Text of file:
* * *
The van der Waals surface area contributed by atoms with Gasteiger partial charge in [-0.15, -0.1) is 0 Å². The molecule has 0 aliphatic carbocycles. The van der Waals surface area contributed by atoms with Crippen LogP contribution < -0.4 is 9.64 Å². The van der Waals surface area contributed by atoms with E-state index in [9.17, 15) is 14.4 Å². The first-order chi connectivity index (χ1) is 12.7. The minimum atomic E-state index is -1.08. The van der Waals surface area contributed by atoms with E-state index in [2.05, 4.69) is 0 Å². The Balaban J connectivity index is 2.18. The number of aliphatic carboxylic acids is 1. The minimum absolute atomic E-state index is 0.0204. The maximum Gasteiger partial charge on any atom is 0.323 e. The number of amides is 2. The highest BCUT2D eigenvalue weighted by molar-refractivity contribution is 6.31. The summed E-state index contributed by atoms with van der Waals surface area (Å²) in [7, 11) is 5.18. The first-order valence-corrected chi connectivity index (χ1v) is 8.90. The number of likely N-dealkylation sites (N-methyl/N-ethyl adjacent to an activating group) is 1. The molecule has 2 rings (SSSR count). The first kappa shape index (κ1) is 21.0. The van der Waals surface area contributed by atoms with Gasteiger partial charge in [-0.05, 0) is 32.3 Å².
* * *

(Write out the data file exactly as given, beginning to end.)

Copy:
The van der Waals surface area contributed by atoms with Gasteiger partial charge in [-0.15, -0.1) is 0 Å². The molecule has 0 aliphatic carbocycles. The van der Waals surface area contributed by atoms with Crippen LogP contribution < -0.4 is 9.64 Å². The van der Waals surface area contributed by atoms with E-state index in [9.17, 15) is 14.4 Å². The first-order chi connectivity index (χ1) is 12.7. The minimum atomic E-state index is -1.08. The van der Waals surface area contributed by atoms with E-state index in [2.05, 4.69) is 0 Å². The Balaban J connectivity index is 2.18. The number of aliphatic carboxylic acids is 1. The minimum absolute atomic E-state index is 0.0204. The maximum Gasteiger partial charge on any atom is 0.323 e. The number of amides is 2. The highest BCUT2D eigenvalue weighted by molar-refractivity contribution is 6.31. The summed E-state index contributed by atoms with van der Waals surface area (Å²) in [7, 11) is 5.18. The first-order valence-corrected chi connectivity index (χ1v) is 8.90. The number of likely N-dealkylation sites (N-methyl/N-ethyl adjacent to an activating group) is 1. The molecule has 2 rings (SSSR count). The first kappa shape index (κ1) is 21.0. The van der Waals surface area contributed by atoms with Gasteiger partial charge in [-0.05, 0) is 32.3 Å².